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Archive for March, 2008

Nine Lords A’Blogging

On Monday the British House of Lords starts blogging. The Times reports that Lord Soley, Lord Norton, Lord Tyler, Lord Lipsey, Lord Dholakia, Baroness D’Souza, Lord Teverson, Baroness Young of Hornsey and Baroness Murphy — collectively to be known as Lords of the Blog — will begin a 6-month experiment aimed at raising public awareness of the role and business of the House of Lords.

Lord Soley of Hammersmith has been blogging for some time under the title of Lord of the Blog, and has just now (6 pm EST Sunday, March 16), even as I write, posted about . . . [more]

Posted in: Legal Information, Technology: Internet

Networking for Introverts

Do you dread networking events? Wonder about what to say? Do you find there is something uncomfortable or possibly distasteful about the seemingly compulsory exchange of business cards? If so then you probably value sincerity and professionalism. Too often networking is reduced to a numbers game of how many business cards you can pass out in an hour. If you are looking for a different approach, one more in alignment with your own professional values, then read on.

The introvert advantage:

Introverts have the advantage. You don’t have to grandstand, shake fifty hands and talk about yourself. Instead, the name . . . [more]

Posted in: Practice of Law

For the Birds

The Canadian Constitution is a point of no small amount of pride in many Canadians and also a point of some contention. In this day and age we sometimes struggle to fit issues of the modern day with the Constitution. Equality rights, euthanasia, religion, terrorism and more, are all issues which we struggle to fit into our constitutional framework. Another issue has been added to the list: Migratory Birds.

In August of 1916 Canada (or more properly the U.K.) and the United States concluded a treaty in recognition of the importance of protecting Migratory Birds which were “…in danger . . . [more]

Posted in: Substantive Law, Substantive Law: Legislation

Google’s Intranet

For all of you who manage the firm intranet, or are charged with capture technologies for internal KM… do yourself a favour and check out this post on Google Blogoscoped.

A very interesting look at Google’s internal web functionality. Comes via a KM World webinar yesterday called Innovation@Google: A Day In The Life. An event I didn’t partake in, but really wished I had. :)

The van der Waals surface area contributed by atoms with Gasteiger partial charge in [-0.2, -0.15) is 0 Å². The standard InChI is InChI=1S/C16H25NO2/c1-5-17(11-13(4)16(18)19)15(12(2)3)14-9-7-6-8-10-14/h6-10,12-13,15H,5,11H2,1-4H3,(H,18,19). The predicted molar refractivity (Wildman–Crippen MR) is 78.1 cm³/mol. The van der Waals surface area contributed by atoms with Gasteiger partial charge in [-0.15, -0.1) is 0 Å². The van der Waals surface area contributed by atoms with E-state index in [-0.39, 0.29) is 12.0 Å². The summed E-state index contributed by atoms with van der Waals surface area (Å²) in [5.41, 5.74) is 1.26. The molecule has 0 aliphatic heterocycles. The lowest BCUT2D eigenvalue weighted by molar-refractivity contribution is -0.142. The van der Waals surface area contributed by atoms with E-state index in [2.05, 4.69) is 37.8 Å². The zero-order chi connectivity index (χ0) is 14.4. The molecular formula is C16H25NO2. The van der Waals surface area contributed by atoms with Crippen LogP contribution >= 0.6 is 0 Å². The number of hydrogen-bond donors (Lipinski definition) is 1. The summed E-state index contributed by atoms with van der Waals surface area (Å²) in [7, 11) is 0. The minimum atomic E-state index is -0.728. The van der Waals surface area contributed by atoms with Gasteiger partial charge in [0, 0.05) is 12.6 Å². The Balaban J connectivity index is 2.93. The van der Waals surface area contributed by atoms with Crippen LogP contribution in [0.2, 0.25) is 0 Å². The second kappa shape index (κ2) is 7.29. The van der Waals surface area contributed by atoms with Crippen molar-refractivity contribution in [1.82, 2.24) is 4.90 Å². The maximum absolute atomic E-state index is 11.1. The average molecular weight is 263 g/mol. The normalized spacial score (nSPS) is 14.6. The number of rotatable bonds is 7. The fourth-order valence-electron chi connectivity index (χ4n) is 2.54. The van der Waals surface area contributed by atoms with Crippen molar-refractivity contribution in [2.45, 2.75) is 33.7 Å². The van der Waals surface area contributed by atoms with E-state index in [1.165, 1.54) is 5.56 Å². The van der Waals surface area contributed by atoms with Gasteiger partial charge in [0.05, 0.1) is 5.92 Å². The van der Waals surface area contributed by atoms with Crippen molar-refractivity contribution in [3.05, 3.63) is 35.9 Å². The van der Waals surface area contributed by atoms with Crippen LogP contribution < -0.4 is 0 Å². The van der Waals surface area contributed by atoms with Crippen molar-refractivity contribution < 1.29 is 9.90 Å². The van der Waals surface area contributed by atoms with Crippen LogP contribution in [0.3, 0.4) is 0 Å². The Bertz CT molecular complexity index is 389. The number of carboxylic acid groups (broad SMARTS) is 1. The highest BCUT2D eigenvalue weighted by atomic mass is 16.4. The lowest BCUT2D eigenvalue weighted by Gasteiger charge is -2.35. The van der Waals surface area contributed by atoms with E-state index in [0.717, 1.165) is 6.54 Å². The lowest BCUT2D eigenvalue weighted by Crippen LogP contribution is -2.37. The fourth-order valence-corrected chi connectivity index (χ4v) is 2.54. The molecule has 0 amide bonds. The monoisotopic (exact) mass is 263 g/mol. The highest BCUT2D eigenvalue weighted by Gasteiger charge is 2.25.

One of the screen captures below:

. . . [more]

Posted in: Legal Information: Information Management

Content Management vs. Knowledge Management

KMWorld’s recent article “Content Management vs. Knowledge Management: A Summary of Key Differences” highlights the key differences between content management systems and knowledge management systems. As the article points out, understanding these differences is important when deciding which type of solution will best meet your organization’s need for producing, creating, capturing, distributing and evaluating knowledge. . . . [more]

Posted in: Legal Information: Information Management

New Quicklaw and WestlaweCarswell: Comparing the Two Platforms

Thought I’d pass along this excellent resource that was featured in a message posted to the NCALL listserv today by Neal Ferguson of Borden Ladner Gervais LLP in Ottawa. It’s a PowerPoint by Catherine Best of Best Canadian Guide to Legal Research fame that was used at a presentation to the Vancouver Association of Law Libraries last month. It’s available here.

The CanLII interface is also reviewed.

This will certainly be useful for legal research sessions when people start asking why they should use one resource over the other…. . . . [more]

Posted in: Legal Information: Libraries & Research, Legal Information: Publishing

UN Data

The UN Statistics Division has a search tool, UNdata, which is worth looking at. Drawing on 13 databases — environment, population, agriculture… but not law — UNdata provides a window on some 55 million records.

The search results are presented in a really useful format, as well. The results page offers you two tabs, Data Series and Table Presentations, that will give you documents or tables, respectively, in which your search terms appear. As well, in the Data Series tab you may choose whether to download the document, view it online, or preview it in a popup window.

[via . . . [more]

Posted in: Legal Information: Libraries & Research

Legal Antiquarian: New Blog on History of Daily Lives of Lawyers

Mike Hoeflich, a professor at the University of Kansas School, has just created a blog called The Legal Antiquarian.

As he mentions in his intro post last week, the blog deals with “the various aspects of legal history having to do with the daily life of lawyers and judges, as well as to the sources, manuscript, printed, and otherwise preserved which can be used to help understand how law and the legal profession functioned in the past. Among the subjects I will cover will be the daily lives of lawyers, their practices, their offices, the books they owned and . . . [more]

Posted in: Education & Training: Law Schools, Substantive Law, Technology: Internet

Google Advanced Search Changes

After years of looking the same, the Google Advanced Search page has changed. For the better:

It looks simpler, more straightforward to use. As far as I can remember, the features I used to use still seem to be there. Is anyone else missing anything?

This was quietly changed (no mention on the official blog) following the implementation of Google Teleportation. Note that, toward the bottom of the Advanced Search form, there is an option to search any one specific website domain which has been available all along. If you don’t get the Teleportation option from the Google . . . [more]

Posted in: Technology